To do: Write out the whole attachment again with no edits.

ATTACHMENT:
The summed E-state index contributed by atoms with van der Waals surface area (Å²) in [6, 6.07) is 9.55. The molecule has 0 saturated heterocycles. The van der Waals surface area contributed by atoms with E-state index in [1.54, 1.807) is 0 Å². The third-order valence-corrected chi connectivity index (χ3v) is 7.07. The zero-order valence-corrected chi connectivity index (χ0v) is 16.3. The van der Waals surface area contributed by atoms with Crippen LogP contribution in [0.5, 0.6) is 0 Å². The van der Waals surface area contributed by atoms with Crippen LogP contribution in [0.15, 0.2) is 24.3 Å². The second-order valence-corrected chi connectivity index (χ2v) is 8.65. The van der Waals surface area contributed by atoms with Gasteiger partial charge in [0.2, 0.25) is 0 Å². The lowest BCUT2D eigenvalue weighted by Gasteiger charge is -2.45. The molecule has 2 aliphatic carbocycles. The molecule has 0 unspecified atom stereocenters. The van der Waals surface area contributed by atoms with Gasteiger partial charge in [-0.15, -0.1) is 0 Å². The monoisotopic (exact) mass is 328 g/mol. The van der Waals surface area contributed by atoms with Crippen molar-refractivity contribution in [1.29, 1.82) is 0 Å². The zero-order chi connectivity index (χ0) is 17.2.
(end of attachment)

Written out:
The summed E-state index contributed by atoms with van der Waals surface area (Å²) in [6, 6.07) is 9.55. The molecule has 0 saturated heterocycles. The van der Waals surface area contributed by atoms with E-state index in [1.54, 1.807) is 0 Å². The third-order valence-corrected chi connectivity index (χ3v) is 7.07. The zero-order valence-corrected chi connectivity index (χ0v) is 16.3. The van der Waals surface area contributed by atoms with Crippen LogP contribution in [0.5, 0.6) is 0 Å². The van der Waals surface area contributed by atoms with Crippen LogP contribution in [0.15, 0.2) is 24.3 Å². The second-order valence-corrected chi connectivity index (χ2v) is 8.65. The van der Waals surface area contributed by atoms with Gasteiger partial charge in [0.2, 0.25) is 0 Å². The lowest BCUT2D eigenvalue weighted by Gasteiger charge is -2.45. The molecule has 2 aliphatic carbocycles. The molecule has 0 unspecified atom stereocenters. The van der Waals surface area contributed by atoms with Gasteiger partial charge in [-0.15, -0.1) is 0 Å². The monoisotopic (exact) mass is 328 g/mol. The van der Waals surface area contributed by atoms with Crippen molar-refractivity contribution in [1.29, 1.82) is 0 Å². The zero-order chi connectivity index (χ0) is 17.2.